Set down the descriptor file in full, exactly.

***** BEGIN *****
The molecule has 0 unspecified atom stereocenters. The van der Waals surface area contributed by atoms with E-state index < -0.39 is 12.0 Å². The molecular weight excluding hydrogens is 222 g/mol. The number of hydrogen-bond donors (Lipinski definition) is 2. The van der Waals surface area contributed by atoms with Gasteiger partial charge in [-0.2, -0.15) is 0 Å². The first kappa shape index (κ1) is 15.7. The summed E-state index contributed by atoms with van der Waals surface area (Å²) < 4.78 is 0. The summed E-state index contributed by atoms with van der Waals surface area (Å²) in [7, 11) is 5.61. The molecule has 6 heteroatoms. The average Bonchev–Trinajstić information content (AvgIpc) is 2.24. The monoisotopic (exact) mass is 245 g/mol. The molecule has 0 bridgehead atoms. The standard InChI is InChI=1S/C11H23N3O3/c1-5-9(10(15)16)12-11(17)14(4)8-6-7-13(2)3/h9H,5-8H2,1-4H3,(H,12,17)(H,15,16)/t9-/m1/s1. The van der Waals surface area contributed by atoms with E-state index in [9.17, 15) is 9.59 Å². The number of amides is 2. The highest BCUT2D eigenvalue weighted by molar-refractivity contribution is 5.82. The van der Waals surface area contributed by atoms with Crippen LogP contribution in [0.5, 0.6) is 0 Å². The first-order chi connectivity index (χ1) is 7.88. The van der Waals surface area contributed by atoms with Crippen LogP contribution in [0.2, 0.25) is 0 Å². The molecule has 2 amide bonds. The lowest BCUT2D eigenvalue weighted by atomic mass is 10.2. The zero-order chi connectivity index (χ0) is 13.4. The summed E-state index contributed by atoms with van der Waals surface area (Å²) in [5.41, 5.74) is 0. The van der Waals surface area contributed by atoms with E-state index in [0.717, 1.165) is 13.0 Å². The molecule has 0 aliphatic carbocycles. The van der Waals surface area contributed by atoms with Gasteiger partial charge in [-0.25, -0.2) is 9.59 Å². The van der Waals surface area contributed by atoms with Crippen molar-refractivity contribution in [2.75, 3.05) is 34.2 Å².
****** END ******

The molecule has 0 unspecified atom stereocenters. The van der Waals surface area contributed by atoms with E-state index < -0.39 is 12.0 Å². The molecular weight excluding hydrogens is 222 g/mol. The number of hydrogen-bond donors (Lipinski definition) is 2. The van der Waals surface area contributed by atoms with Gasteiger partial charge in [-0.2, -0.15) is 0 Å². The first kappa shape index (κ1) is 15.7. The summed E-state index contributed by atoms with van der Waals surface area (Å²) < 4.78 is 0. The summed E-state index contributed by atoms with van der Waals surface area (Å²) in [7, 11) is 5.61. The molecule has 6 heteroatoms. The average Bonchev–Trinajstić information content (AvgIpc) is 2.24. The monoisotopic (exact) mass is 245 g/mol. The molecule has 0 bridgehead atoms. The standard InChI is InChI=1S/C11H23N3O3/c1-5-9(10(15)16)12-11(17)14(4)8-6-7-13(2)3/h9H,5-8H2,1-4H3,(H,12,17)(H,15,16)/t9-/m1/s1. The van der Waals surface area contributed by atoms with E-state index in [9.17, 15) is 9.59 Å². The number of amides is 2. The highest BCUT2D eigenvalue weighted by molar-refractivity contribution is 5.82. The van der Waals surface area contributed by atoms with Crippen LogP contribution in [0.5, 0.6) is 0 Å². The first-order chi connectivity index (χ1) is 7.88. The van der Waals surface area contributed by atoms with Crippen LogP contribution in [0.2, 0.25) is 0 Å². The molecule has 2 amide bonds. The lowest BCUT2D eigenvalue weighted by atomic mass is 10.2. The zero-order chi connectivity index (χ0) is 13.4. The summed E-state index contributed by atoms with van der Waals surface area (Å²) in [5.41, 5.74) is 0. The van der Waals surface area contributed by atoms with E-state index in [0.717, 1.165) is 13.0 Å². The molecule has 0 aliphatic carbocycles. The van der Waals surface area contributed by atoms with Gasteiger partial charge in [-0.25, -0.2) is 9.59 Å². The van der Waals surface area contributed by atoms with Crippen molar-refractivity contribution in [2.75, 3.05) is 34.2 Å².